The South Atlantic League at the Low-A level features some exciting prospects and players who could be big league superstars within a few years. Does Corey Dickerson, the DH on our Seedlings to Stars SAL All-Star team, fit within that group?
Name: Corey Dickerson
Age: Turns 23 in May
2011 Team: Asheville Tourists (COL)
Basic Batting Stats: .282/.356/.629, 27 doubles, 5 triples, 32 homers, 86 RBI, 9 stolen bases (6 CS)
Fielding Stats: .973 Fld% in 53 games in left field, 2 outfield assists, .963 Fld% in 13 games in right field, 1 outfield assist
Dickerson was an 8th round pick by the Rockies in the 2010 MLB Draft out of Meridian Community College, an alma matter of Cliff Lee, and signed for $100,00 rather than attend Mississippi State University. Dickerson had also been drafted by the Rockies in the 29th round of the 2009 draft.
Corey Dickerson turned in two of the most electrifying performances in all of the minor leagues in 2011. On June 3rd versus the Augusta Greenjackets, Dickerson slammed three homers and drove in 10. Then on August 27th versus the Hagerstown Suns, Dickerson did it again, drilling three more longballs and driving in 6. All season he was dynamite . His 32 homers led the Sally League by a wide margin- his nearest competitor was Mark Canha with 25. He also led the Sally League in slugging percentage and OPS minimum 300 plate appearances. Dickerson had an incredible season yet no one considers him a top prospect. How good is Dickerson really?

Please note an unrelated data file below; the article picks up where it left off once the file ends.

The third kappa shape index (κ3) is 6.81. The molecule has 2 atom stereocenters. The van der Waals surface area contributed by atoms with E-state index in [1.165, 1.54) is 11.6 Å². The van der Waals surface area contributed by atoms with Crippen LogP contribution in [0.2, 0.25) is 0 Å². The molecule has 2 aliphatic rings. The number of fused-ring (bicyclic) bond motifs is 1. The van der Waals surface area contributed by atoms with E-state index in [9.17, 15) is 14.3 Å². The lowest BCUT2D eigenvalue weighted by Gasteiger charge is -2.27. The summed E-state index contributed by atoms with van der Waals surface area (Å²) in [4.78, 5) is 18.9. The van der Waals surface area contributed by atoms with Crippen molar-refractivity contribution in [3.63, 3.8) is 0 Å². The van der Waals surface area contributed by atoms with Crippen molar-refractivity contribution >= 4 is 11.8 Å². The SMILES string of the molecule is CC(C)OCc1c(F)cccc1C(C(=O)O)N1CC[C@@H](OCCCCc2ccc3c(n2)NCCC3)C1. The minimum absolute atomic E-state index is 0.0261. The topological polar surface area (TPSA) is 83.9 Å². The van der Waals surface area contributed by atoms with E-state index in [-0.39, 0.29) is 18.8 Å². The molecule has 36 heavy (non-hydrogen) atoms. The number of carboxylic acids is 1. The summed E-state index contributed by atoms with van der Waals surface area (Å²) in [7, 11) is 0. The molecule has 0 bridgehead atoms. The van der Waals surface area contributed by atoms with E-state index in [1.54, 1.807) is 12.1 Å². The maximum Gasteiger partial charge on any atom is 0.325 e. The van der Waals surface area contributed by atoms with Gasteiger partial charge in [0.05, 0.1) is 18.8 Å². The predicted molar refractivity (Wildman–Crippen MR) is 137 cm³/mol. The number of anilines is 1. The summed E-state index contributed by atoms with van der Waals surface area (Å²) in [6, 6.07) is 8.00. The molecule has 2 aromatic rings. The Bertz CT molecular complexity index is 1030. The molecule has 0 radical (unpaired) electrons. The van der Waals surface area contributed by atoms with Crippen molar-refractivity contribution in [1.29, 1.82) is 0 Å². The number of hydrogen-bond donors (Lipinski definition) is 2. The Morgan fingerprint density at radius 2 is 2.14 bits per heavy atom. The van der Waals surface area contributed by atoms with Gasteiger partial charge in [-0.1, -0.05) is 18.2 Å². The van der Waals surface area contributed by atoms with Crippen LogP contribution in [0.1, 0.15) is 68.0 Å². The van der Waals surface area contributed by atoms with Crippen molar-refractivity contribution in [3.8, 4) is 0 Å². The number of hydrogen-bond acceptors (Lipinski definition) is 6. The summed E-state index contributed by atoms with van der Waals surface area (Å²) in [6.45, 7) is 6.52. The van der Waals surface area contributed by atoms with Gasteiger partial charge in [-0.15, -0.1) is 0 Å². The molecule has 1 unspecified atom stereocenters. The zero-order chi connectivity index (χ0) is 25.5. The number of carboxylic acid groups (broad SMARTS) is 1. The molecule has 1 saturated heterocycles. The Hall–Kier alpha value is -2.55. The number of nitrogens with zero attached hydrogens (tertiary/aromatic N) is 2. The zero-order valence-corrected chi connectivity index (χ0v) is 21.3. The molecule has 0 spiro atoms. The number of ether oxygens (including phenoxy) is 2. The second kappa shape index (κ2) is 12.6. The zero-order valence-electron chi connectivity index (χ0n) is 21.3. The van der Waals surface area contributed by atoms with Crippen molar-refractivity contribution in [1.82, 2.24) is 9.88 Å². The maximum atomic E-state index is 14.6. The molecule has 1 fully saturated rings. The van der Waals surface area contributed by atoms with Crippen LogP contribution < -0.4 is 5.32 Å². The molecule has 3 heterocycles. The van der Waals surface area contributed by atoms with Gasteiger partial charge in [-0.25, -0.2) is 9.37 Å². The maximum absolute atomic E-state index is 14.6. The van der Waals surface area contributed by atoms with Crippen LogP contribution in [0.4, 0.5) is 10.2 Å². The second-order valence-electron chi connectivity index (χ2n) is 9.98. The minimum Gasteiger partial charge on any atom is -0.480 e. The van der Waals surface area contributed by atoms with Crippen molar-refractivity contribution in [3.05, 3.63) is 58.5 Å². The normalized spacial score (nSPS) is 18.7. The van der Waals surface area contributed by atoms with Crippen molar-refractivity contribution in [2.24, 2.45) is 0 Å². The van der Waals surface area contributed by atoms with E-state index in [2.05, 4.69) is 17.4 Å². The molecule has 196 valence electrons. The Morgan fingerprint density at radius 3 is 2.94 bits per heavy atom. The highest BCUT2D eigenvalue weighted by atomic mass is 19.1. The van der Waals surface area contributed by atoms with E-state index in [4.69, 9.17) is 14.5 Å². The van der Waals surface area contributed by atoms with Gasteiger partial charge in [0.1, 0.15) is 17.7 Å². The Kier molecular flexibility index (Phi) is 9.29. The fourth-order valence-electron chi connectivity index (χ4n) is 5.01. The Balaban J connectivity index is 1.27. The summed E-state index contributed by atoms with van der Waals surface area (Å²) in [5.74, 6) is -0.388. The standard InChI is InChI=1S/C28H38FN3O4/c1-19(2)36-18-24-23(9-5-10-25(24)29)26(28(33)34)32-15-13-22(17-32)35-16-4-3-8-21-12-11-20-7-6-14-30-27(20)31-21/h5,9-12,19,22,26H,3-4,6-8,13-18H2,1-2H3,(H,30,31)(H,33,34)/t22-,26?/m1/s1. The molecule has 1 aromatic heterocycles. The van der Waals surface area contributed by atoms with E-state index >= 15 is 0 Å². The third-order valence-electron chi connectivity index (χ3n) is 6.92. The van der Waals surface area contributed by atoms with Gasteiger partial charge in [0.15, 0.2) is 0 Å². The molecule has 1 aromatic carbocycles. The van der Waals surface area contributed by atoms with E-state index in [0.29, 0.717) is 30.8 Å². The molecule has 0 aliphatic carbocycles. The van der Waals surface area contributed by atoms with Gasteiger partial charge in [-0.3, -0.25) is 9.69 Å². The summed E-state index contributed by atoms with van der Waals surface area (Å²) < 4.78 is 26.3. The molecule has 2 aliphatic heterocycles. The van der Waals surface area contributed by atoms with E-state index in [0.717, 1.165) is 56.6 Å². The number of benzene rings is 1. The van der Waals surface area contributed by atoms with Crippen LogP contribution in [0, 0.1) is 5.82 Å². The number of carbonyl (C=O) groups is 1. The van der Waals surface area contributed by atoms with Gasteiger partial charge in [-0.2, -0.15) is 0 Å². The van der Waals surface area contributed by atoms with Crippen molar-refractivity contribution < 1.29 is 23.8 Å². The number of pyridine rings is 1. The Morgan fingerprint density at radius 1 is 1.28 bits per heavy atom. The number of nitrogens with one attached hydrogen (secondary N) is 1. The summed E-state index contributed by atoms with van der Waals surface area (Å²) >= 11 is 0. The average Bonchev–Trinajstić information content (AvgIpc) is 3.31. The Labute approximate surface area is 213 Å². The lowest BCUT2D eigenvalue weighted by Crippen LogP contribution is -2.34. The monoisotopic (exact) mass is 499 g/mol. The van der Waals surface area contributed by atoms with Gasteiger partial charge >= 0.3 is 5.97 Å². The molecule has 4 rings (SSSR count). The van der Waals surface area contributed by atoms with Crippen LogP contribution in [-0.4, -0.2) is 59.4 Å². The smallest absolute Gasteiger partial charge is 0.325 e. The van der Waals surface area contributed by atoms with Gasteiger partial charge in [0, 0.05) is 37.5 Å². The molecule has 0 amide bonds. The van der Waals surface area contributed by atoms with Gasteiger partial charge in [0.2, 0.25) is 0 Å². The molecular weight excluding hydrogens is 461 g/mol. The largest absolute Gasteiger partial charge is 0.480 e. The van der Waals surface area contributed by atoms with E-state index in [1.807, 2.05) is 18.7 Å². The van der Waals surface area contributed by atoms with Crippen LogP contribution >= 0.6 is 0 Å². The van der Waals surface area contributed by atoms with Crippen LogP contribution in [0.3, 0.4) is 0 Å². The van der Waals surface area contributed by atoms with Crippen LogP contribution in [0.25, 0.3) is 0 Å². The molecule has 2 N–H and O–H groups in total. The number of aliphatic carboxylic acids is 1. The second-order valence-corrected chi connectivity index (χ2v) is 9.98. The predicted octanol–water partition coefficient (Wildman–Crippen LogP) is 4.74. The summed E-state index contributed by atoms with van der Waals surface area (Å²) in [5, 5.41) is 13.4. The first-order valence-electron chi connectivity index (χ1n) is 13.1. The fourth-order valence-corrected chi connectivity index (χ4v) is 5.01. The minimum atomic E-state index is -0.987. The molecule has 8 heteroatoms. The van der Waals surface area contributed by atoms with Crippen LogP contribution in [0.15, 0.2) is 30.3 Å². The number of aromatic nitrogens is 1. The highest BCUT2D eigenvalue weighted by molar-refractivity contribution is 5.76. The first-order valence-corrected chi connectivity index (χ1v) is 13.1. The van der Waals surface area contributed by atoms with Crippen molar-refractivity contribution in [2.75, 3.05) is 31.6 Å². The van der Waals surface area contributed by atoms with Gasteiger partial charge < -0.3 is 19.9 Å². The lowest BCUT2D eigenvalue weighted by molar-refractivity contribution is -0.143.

Everyone is familiar with the “Coors Effect”, the advantage that the Rockies’ home park gave hitters for years. While Coors remains a hitter’s park, the Coors Effect has been held in check by the Rockies putting every baseball used in games in Coors in a humidor. The Asheville Tourists, the Rockies Low-A South Atlantic League franchise, also have an extreme hitters ballpark, especially for left-handed hitters like Dickerson. As of now, that effect is running rampant, and Dickerson is the poster child. As Nathaniel astutely noted in his write-up on Rockies prospects, Dickerson was an insane .354/.418/.852 with 22 doubles, 24 homers, and 68 RBI in 55 home games but just .193/.280/.363 with 7 doubles, 6 homers, and 19 RBI in 48 away games. How do we know that Dickerson isn’t just a decent power hitter whose power was amplified by the ballpark?